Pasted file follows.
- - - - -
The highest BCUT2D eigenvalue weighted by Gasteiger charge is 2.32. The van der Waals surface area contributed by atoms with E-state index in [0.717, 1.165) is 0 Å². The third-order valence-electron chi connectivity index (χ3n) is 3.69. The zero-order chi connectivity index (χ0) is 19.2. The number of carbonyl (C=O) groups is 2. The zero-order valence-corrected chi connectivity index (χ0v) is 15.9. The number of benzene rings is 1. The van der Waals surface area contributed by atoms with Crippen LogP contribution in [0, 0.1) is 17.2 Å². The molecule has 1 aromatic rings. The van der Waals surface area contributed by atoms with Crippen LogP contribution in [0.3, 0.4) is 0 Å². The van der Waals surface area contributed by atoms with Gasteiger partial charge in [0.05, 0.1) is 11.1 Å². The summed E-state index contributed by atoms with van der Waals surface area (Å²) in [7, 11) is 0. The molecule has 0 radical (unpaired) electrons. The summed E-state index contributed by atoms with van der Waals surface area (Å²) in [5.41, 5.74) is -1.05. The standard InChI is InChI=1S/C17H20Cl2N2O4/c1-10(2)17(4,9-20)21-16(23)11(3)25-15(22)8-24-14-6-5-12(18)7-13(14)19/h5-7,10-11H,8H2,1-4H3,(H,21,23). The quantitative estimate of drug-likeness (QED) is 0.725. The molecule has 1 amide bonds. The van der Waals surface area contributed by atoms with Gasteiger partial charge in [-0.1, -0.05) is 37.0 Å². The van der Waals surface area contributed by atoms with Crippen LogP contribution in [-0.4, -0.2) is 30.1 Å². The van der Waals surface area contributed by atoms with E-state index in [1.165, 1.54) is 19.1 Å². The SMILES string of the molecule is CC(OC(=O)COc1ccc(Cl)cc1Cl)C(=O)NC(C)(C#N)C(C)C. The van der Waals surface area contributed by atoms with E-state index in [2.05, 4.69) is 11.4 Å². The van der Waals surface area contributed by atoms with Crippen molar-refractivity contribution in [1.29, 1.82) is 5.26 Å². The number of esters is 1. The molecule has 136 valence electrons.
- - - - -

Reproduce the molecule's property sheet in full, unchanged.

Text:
The highest BCUT2D eigenvalue weighted by Gasteiger charge is 2.32. The van der Waals surface area contributed by atoms with E-state index in [0.717, 1.165) is 0 Å². The third-order valence-electron chi connectivity index (χ3n) is 3.69. The zero-order chi connectivity index (χ0) is 19.2. The number of carbonyl (C=O) groups is 2. The zero-order valence-corrected chi connectivity index (χ0v) is 15.9. The number of benzene rings is 1. The van der Waals surface area contributed by atoms with Crippen LogP contribution in [0, 0.1) is 17.2 Å². The molecule has 1 aromatic rings. The van der Waals surface area contributed by atoms with Crippen LogP contribution in [0.3, 0.4) is 0 Å². The van der Waals surface area contributed by atoms with Gasteiger partial charge in [0.05, 0.1) is 11.1 Å². The summed E-state index contributed by atoms with van der Waals surface area (Å²) in [7, 11) is 0. The molecule has 0 radical (unpaired) electrons. The summed E-state index contributed by atoms with van der Waals surface area (Å²) in [5.41, 5.74) is -1.05. The standard InChI is InChI=1S/C17H20Cl2N2O4/c1-10(2)17(4,9-20)21-16(23)11(3)25-15(22)8-24-14-6-5-12(18)7-13(14)19/h5-7,10-11H,8H2,1-4H3,(H,21,23). The quantitative estimate of drug-likeness (QED) is 0.725. The molecule has 1 amide bonds. The van der Waals surface area contributed by atoms with Gasteiger partial charge in [-0.1, -0.05) is 37.0 Å². The van der Waals surface area contributed by atoms with Crippen LogP contribution in [-0.4, -0.2) is 30.1 Å². The van der Waals surface area contributed by atoms with E-state index in [1.165, 1.54) is 19.1 Å². The SMILES string of the molecule is CC(OC(=O)COc1ccc(Cl)cc1Cl)C(=O)NC(C)(C#N)C(C)C. The van der Waals surface area contributed by atoms with E-state index in [2.05, 4.69) is 11.4 Å². The van der Waals surface area contributed by atoms with Crippen molar-refractivity contribution in [1.29, 1.82) is 5.26 Å². The number of esters is 1. The molecule has 136 valence electrons.